The artificial intelligence technology is deployed by cybersecurity firms in an effort to keep pace with the evolution of cyberattacks, as machine learning algorithms are able to improve predictability the more it is used. But according to Guy Caspi, CEO of cybersecurity company Deep Instinct, machine learning is no longer enough in an age of unprecedented evolution and volume of cybercrime. Part of that is because machine learning relies on only two or three algorithms; deep learning deploys tens of algorithms, and complex math. But the ongoing evolution of corporate cybercrime means cybersecurity companies may no longer be able to afford relying solely on machine learning.
A new competition heralds what is likely to become the future of cybersecurity and cyberwarfare, with offensive and defensive AI algorithms doing battle. "It's a brilliant idea to catalyze research into both fooling deep neural networks and designing deep neural networks that cannot be fooled," says Jeff Clune, an assistant professor at the University of Wyoming who studies the limits of machine learning. Machine learning, and deep learning in particular, is rapidly becoming an indispensable tool in many industries. "Adversarial machine learning is more difficult to study than conventional machine learning--it's hard to tell if your attack is strong or if your defense is actually weak," says Ian Goodfellow, a researcher at Google Brain, a division of Google dedicated to researching and applying machine learning, who organized the contest.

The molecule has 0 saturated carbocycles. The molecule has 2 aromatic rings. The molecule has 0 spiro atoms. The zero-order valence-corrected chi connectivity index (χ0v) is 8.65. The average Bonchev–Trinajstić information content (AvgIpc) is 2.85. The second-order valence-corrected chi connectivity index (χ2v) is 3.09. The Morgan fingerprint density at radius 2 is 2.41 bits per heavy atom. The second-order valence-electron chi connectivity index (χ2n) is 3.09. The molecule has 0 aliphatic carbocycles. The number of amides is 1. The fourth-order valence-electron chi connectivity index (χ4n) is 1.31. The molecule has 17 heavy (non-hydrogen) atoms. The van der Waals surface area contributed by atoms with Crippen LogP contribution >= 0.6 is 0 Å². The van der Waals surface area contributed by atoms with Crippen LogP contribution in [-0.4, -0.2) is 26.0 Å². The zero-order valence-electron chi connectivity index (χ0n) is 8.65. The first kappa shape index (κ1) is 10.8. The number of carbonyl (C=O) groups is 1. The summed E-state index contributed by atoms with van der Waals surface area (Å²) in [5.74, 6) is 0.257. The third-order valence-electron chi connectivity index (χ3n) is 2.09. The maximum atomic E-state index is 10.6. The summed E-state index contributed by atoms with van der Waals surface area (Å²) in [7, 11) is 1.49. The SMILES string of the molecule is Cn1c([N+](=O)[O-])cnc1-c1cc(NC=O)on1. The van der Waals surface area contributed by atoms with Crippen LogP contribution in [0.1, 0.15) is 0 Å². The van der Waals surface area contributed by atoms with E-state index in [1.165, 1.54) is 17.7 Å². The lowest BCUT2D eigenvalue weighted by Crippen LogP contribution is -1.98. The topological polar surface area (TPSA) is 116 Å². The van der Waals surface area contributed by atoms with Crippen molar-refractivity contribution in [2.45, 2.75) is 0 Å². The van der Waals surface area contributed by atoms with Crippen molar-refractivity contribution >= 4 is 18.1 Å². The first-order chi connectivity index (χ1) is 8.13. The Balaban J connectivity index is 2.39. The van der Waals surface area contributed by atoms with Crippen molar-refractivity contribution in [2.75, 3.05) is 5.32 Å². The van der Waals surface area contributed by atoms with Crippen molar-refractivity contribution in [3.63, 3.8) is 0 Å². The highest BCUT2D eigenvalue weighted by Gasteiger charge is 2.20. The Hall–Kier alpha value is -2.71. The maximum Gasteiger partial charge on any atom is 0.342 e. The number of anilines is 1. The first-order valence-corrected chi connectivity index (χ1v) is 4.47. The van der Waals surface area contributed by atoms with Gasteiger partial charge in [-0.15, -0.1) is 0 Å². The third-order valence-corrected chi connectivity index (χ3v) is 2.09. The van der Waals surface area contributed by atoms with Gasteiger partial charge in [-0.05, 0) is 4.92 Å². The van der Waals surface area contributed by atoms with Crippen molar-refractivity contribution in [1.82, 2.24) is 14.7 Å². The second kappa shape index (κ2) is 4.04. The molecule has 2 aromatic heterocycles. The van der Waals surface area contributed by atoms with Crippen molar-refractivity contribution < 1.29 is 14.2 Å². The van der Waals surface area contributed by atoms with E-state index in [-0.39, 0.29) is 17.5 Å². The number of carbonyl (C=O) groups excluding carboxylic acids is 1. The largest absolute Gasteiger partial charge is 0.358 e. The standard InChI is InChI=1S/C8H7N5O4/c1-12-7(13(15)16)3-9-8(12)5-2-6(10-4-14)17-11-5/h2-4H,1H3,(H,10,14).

Many cybersecurity companies are starting to invest or implement AI in their cybersecurity solutions and it is giving their security teams a significant boost, according to a recently released report commissioned by McAfee. Cybercriminals are starting to use these solutions to sift through large amounts of data to "classify victims that have weaker defenses" so they can get the maximum "return on their investment," Steve Grobman, chief technology officer for McAfee, told Bloomberg BNA. Grobman told Bloomberg BNA that AI and machine-learning won't replace cybersecurity teams, rather "it will change the way that cybersecurity professionals will do their jobs." To keep up with the constantly evolving world of privacy and security sign up for the Bloomberg BNA Privacy and Security Update.
The Singapore Government is stepping up investments in artificial intelligence (AI) to better counter cyber threats from hackers who are also increasingly using AI to vary their strategies. A huge part of the security budget will go to the first Government Security Operations Centre, which will feature AI and the analytics smarts to detect cyber threats. NRF will invest up to $150 million over five years in this new initiative, dubbed AI.SG. The cross-government initiative will involve six agencies: NRF, the Smart Nation and Digital Government Office, the Economic Development Board, the Infocomm Media Development Authority, SGInnovate and Integrated Health Information Systems.
Dr. Eli David is one of the leading global experts in the field of computational intelligence, specializing in deep learning (neural networks) and evolutionary computation. He has published more than thirty papers in leading artificial intelligence journals and conferences, mostly focusing on applications of deep learning and genetic algorithms in various real-world domains. For the past ten years, he has been teaching courses on deep learning and evolutionary computation at Bar-Ilan University, in addition to supervising the research of graduate students in these fields. Dr. David received the Best Paper Award in 2008 Genetic and Evolutionary Computation Conference, the Gold Award in the prestigious "Humies" Awards for Human-Competitive Results in 2014, and recently the Best Paper Award in 2016 International Conference on Artificial Neural Networks.